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4g5s, resolution 3.62Å ()
Ligands: ,
Gene: GNAI3 (Homo sapiens)
Related: 4g5o, 4g5q, 4g5r

Resources: FirstGlance, OCA, RCSB, PDBsum
Coordinates: save as pdb, mmCIF, xml


Structure of LGN GL3/Galphai3 complex


[GNAI3_HUMAN] Defects in GNAI3 are the cause of auriculocondylar syndrome 1 (ARCND1) [MIM:602483]. ARCND1 is an autosomal dominant craniofacial malformation syndrome characterized by variable mandibular anomalies, including mild to severe micrognathia, temporomandibular joint ankylosis, cleft palate, and a characteristic ear malformation that consists of separation of the lobule from the external ear, giving the appearance of a question mark (question-mark ear). Other frequently described features include prominent cheeks, cupped and posteriorly rotated ears, preauricular tags, and microstomia.[1]


[GNAI3_HUMAN] Guanine nucleotide-binding proteins (G proteins) are involved as modulators or transducers in various transmembrane signaling systems. G(k) is the stimulatory G protein of receptor-regulated K(+) channels. The active GTP-bound form prevents the association of RGS14 with centrosomes and is required for the translocation of RGS14 from the cytoplasm to the plasma membrane. May play a role in cell division.[2] [GPSM2_MOUSE] Plays an important role in spindle pole orientation (By similarity). Interacts and contributes to the functional activity of G(i) alpha proteins. Acts to stabilize the apical complex during neuroblast divisions.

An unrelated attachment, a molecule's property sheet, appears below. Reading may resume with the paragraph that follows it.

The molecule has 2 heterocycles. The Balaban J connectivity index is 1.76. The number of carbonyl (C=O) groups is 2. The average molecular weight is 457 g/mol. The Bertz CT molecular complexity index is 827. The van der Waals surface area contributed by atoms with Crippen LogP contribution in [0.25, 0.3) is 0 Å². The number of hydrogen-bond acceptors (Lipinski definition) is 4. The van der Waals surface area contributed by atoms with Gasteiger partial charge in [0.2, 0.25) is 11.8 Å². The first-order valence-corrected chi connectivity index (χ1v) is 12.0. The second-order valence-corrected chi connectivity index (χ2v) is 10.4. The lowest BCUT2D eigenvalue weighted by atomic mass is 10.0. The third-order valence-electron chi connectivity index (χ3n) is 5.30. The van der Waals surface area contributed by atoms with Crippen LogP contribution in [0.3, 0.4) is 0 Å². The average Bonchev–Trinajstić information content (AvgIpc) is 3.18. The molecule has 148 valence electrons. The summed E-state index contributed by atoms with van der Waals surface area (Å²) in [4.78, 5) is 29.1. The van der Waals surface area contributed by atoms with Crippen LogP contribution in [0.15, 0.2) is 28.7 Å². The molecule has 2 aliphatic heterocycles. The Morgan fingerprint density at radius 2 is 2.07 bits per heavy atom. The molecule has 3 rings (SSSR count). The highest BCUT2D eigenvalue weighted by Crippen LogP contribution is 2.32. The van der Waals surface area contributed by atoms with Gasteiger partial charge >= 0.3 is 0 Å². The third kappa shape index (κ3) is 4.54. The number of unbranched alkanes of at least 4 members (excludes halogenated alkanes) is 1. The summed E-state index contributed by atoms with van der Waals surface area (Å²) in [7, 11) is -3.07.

About this Structure

4g5s is a 8 chain structure with sequence from Homo sapiens. Full crystallographic information is available from OCA.


  1. Rieder MJ, Green GE, Park SS, Stamper BD, Gordon CT, Johnson JM, Cunniff CM, Smith JD, Emery SB, Lyonnet S, Amiel J, Holder M, Heggie AA, Bamshad MJ, Nickerson DA, Cox TC, Hing AV, Horst JA, Cunningham ML. A human homeotic transformation resulting from mutations in PLCB4 and GNAI3 causes auriculocondylar syndrome. Am J Hum Genet. 2012 May 4;90(5):907-14. doi: 10.1016/j.ajhg.2012.04.002. PMID:22560091 doi:10.1016/j.ajhg.2012.04.002
  2. Cho H, Kehrl JH. Localization of Gi alpha proteins in the centrosomes and at the midbody: implication for their role in cell division. J Cell Biol. 2007 Jul 16;178(2):245-55. PMID:17635935 doi:10.1083/jcb.200604114

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